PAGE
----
- Does it vary by gender?
- Does it vary by length of service or age? Its guesses are that initially age and length of service may be related to absenteeism rates.
- Can it predict next year’s absenteeism?
- If so, how well can it predict?
- Can we reduce our absenteeism?
If they can make future People Management decisions “driven” by what the data is telling them, then they will feel they have started the People Analytics journey.
2. Collect and Manage Data.
Let us suppose this is a skunkworks project. Formal separate resources have not be identified for this initiative. Only an initial look at recent data is possible. The HRIS system is able to provide some rudimentary information covering absences only for 2015 It was able to generate the following information as a CSV file (comma separated values):
Let’s read in the data provided
MFGEmployees &lt;- read.csv("~/R Files/MFGEmployees4.csv") str(MFGEmployees) #'data.frame': 8336 obs. of 13 variables: # $ EmployeeNumber: int 1 2 3 4 5 6 7 8 9 10 ... # $ Surname : Factor w/ 4051 levels "Aaron","Abadie",..: 1556 1618 941 3415 946 1917 503 2152 3451 222 ... # $ GivenName : Factor w/ 1625 levels "Aaron","Abel",..: 1141 1453 265 688 450 514 1260 625 760 1305 ... # $ Gender : Factor w/ 2 levels "F","M": 1 2 2 1 2 2 2 2 2 2 ... # $ City : Factor w/ 243 levels "Abbotsford","Agassiz",..: 29 52 180 227 144 180 223 192 144 223 ... # $ JobTitle : Factor w/ 47 levels "Accounting Clerk",..: 5 5 5 5 5 5 1 5 5 1 ... # $ DepartmentName: Factor w/ 21 levels "Accounting","Accounts Payable",..: 5 5 5 5 5 5 1 5 5 1 ... # $ StoreLocation : Factor w/ 40 levels "Abbotsford","Aldergrove",..: 5 18 29 37 21 29 35 38 21 35 ... # $ Division : Factor w/ 6 levels "Executive","FinanceAndAccounting",..: 6 6 6 6 6 6 2 6 6 2 ... # $ Age : num 32 40.3 48.8 44.6 35.7 ... # $ LengthService : num 6.02 5.53 4.39 3.08 3.62 ... # $ AbsentHours : num 36.6 30.2 83.8 70 0 ... # $ BusinessUnit : Factor w/ 2 levels "HeadOffice","Stores": 2 2 2 2 2 2 1 2 2 1 ...
The first thing we should do is check on quality of data. Data will rarely be clean or perfect when we receive it. Either questionnable data should be corrected(preferrred) or deleted.
summary(MFGEmployees) #EmployeeNumber Surname GivenName Gender City JobTitle DepartmentName #Min. : 1 Johnson : 106 James : 182 F:4120 Vancouver :1780 Cashier :1703 Customer Service:1737 #1st Qu.:2085 Smith : 86 John : 161 M:4216 Victoria : 690 Dairy Person :1514 Dairy :1515 #Median :4168 Jones : 71 Robert : 136 New Westminster: 540 Meat Cutter :1480 Meats :1514 #Mean :4168 Williams: 71 Mary : 124 Burnaby : 339 Baker :1404 Bakery :1449 3rd Qu.:6252 Brown : 62 William: 121 Surrey : 275 Produce Clerk:1129 Produce :1163 #Max. :8336 Moore : 47 Michael: 107 Richmond : 228 Shelf Stocker: 712 Processed Foods : 746 # (Other) :7893 (Other):7505 (Other) :4484 (Other) : 394 (Other) : 212 # StoreLocation Division Age LengthService AbsentHours BusinessUnit # Vancouver :1836 Executive : 11 Min. : 3.505 Min. : 0.0121 Min. : 0.00 HeadOffice: 173 # Victoria : 853 FinanceAndAccounting: 73 1st Qu.:35.299 1st Qu.: 3.5759 1st Qu.: 19.13 Stores :8163 # Nanaimo : 610 HumanResources : 76 Median :42.115 Median : 4.6002 Median : 56.01 # New Westminster: 525 InfoTech : 10 Mean :42.007 Mean : 4.7829 Mean : 61.28 # Kelowna : 418 Legal : 3 3rd Qu.:48.667 3rd Qu.: 5.6239 3rd Qu.: 94.28 # Kamloops : 360 Stores :8163 Max. :77.938 Max. :43.7352 Max. :272.53 #(Other) :3734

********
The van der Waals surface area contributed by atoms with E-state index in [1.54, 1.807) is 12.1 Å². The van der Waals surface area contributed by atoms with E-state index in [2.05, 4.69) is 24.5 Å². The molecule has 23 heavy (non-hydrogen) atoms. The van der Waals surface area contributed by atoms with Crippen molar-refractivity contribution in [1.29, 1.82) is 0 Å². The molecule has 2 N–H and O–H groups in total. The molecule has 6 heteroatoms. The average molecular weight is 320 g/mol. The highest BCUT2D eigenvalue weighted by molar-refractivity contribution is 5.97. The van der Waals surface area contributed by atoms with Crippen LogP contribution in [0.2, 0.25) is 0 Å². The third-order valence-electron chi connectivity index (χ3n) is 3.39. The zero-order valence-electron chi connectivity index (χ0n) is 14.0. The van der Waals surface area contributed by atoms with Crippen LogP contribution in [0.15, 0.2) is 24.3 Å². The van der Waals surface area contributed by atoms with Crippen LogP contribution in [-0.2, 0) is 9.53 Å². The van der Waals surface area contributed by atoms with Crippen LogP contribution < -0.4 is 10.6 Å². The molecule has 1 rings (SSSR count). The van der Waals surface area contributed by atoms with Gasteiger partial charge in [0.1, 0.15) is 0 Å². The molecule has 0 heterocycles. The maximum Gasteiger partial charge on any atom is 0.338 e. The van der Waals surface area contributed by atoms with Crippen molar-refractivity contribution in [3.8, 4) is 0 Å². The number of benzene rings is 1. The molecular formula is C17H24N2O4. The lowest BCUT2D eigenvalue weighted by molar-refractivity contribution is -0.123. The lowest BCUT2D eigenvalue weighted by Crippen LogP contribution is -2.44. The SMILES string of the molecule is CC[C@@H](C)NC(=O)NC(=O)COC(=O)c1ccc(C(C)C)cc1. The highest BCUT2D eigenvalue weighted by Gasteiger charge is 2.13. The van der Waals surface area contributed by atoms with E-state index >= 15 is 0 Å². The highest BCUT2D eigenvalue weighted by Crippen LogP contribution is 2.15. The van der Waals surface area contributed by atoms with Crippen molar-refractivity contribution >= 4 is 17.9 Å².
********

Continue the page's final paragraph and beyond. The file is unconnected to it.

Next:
The only thing that stands out initially is that age has some questionable data- some one who is 3 and someone who is 77. The range for purposes of this example should be 18 to 65 .Normally you would want to clean the data by getting the correct information and then changing it. For expediency of the example we will delete the problem records
Clean the data
Now lets summarize again with cleaned up data
summary(MFGEmployees) #EmployeeNumber Surname GivenName Gender City JobTitle DepartmentName #Min. : 1 Johnson : 103 James : 180 F:4017 Vancouver :1751 Cashier :1663 Customer Service:1695 #1st Qu.:2081 Smith : 85 John : 157 M:4148 Victoria : 677 Dairy Person :1476 Meats :1495 #Median :4166 Jones : 70 Robert : 134 New Westminster: 530 Meat Cutter :1461 Dairy :1477 #Mean :4165 Williams: 69 William: 120 Burnaby : 332 Baker :1375 Bakery :1420 #3rd Qu.:6245 Brown : 62 Mary : 118 Surrey : 261 Produce Clerk:1101 Produce :1133 #Max. :8336 Moore : 46 Michael: 104 Richmond : 223 Shelf Stocker: 701 Processed Foods : 735 #(Other) :7730 (Other):7352 (Other) :4391 (Other) : 388 (Other) : 210 #StoreLocation Division Age LengthService AbsentHours BusinessUnit #Vancouver :1807 Executive : 11 Min. :18.20 Min. : 0.05328 Min. : 0.00 HeadOffice: 172 #Victoria : 837 FinanceAndAccounting: 73 1st Qu.:35.46 1st Qu.: 3.58261 1st Qu.: 20.07 Stores :7993 #Nanaimo : 601 HumanResources : 75 Median :42.10 Median : 4.59800 Median : 55.86 #New Westminster: 515 InfoTech : 10 Mean :41.99 Mean : 4.78887 Mean : 60.47 #Kelowna : 405 Legal : 3 3rd Qu.:48.51 3rd Qu.: 5.62358 3rd Qu.: 93.38 #Kamloops : 352 Stores :7993 Max. :65.00 Max. :43.73524 Max. :252.19 (Other) :3648 ##
Transform the data:
Now calculate absenteeism rate by dividing the absent hours by total standard hours for the year (52 weeks * 40 hours =2080)